Small businesses apply for business loans for a variety of reasons. Some are in need of working capital, while others see opportunities to expand. Banks provide loans for small businesses, but they don’t do so without carefully evaluating the company to determine if the loan can be paid back. When deciding to approve a loan application, banks typically go through a checklist they use to judge a company’s ability to pay back the loan.
To accurately find out whether the business qualifies for the loan, banks generally refer to the six “C’s” of credit: character, capacity, capital, collateral, conditions and credit score. While these do not constitute the entire basis by which banks make their final decisions, they provide a solid guide for what small-business owners can focus on when applying for a loan through a bank or an alternative lender.
Here are the 6 “C’s” lenders look for when evaluating a potential business loan borrower:
Lenders look for qualities in the borrower that can tell them a lot about their ability to repay the loan. First impressions can really make a difference. Characteristics like your educational history, business background, and familiarity with your industry all play a key role in whether your application will be approved. Other factors such as stability, how long you’ve lived at or operated out of your current address, will also factor into the lender’s decision.
Perhaps the most important factor lenders consider when deciding to approve a loan is the company’s capacity to repay it. By comparing your past history of debt repayments as well as the current debt you might be carrying, lenders will determine your propensity to make payments on a regular basis. If the business you’re starting is still in the idea phase and not currently producing revenue, your chances of obtaining a loan may be diminished since you can’t show how you’ll repay it.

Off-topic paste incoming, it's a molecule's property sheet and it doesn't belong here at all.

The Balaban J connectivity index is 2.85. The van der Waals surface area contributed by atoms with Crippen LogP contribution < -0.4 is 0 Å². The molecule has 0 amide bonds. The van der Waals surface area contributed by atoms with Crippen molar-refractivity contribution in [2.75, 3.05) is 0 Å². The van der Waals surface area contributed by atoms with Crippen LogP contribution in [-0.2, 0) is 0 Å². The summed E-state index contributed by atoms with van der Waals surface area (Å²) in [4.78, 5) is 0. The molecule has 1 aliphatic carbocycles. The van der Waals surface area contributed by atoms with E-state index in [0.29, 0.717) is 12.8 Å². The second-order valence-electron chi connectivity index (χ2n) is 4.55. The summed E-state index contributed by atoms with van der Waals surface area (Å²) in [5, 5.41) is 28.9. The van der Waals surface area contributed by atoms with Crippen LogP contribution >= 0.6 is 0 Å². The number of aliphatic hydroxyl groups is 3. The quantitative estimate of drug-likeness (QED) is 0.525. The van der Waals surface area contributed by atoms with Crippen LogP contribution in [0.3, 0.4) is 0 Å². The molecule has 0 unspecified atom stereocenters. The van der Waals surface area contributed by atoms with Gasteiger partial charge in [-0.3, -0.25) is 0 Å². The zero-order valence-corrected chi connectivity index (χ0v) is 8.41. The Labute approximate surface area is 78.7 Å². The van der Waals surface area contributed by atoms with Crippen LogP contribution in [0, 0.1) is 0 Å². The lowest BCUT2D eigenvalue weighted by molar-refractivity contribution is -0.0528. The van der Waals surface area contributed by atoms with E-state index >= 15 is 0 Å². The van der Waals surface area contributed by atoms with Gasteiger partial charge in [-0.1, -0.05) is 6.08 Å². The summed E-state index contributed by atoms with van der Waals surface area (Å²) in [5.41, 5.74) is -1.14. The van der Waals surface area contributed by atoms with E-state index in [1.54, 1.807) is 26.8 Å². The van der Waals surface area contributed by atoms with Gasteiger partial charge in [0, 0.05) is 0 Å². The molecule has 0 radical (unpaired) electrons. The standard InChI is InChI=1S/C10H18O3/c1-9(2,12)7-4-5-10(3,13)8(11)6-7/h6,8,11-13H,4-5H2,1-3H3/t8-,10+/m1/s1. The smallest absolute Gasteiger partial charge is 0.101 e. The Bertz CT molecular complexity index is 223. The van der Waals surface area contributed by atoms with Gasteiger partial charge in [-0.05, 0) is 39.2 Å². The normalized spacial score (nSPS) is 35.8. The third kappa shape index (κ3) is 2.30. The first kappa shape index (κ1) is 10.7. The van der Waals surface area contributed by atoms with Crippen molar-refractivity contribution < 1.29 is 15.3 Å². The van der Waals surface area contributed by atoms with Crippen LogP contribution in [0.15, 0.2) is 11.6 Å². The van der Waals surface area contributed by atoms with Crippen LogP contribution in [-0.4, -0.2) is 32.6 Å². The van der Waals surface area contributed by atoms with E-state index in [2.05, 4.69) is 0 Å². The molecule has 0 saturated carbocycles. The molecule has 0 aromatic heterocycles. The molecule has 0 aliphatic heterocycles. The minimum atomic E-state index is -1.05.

Lenders will often require borrowers to put up capital to secure a loan. It might seem counterintuitive to seek out a loan when you have capital since it would mean you wouldn’t need additional funds. However, lenders want borrowers to have money invested in the loan as well. This makes it more likely that you’ll pay it back. Since lenders are taking a risk by loaning out money, they want to ensure the borrower is also assuming a portion of the risk as well. This helps even the playing field for both parties.
This is a little different from capital, but it works in the same vein. Lenders also want to make sure the borrower is taking a risk. By putting up a guaranteed asset, such as real estate or property, the lender understands you’re serious about repaying the loan. National Funding does not want our borrowers to risk too much, which is why we offer no collateral business loans to all our borrowers.
Lenders will be interested in what your plans are for using the money. Is it a capital injection to keep the company afloat or is it a reinvestment to expand your current operations? Chances are, lenders will be more likely to approve the latter since it shows more potential for repayment. But, all loan applications are different and each one lives and dies for a variety of reasons. Other conditional factors play a role though too, such as the conditions of the local or national economy, the financial health of the borrower’s industry and any competition the business faces in the marketplace.
6. Credit score
Lenders all have different thresholds for what constitutes an appropriate credit score. Some want borrowers to have exemplary scores, while others are much more flexible in this aspect. In fact, many alternative lenders will approve a small business loan even if the borrower has poor credit.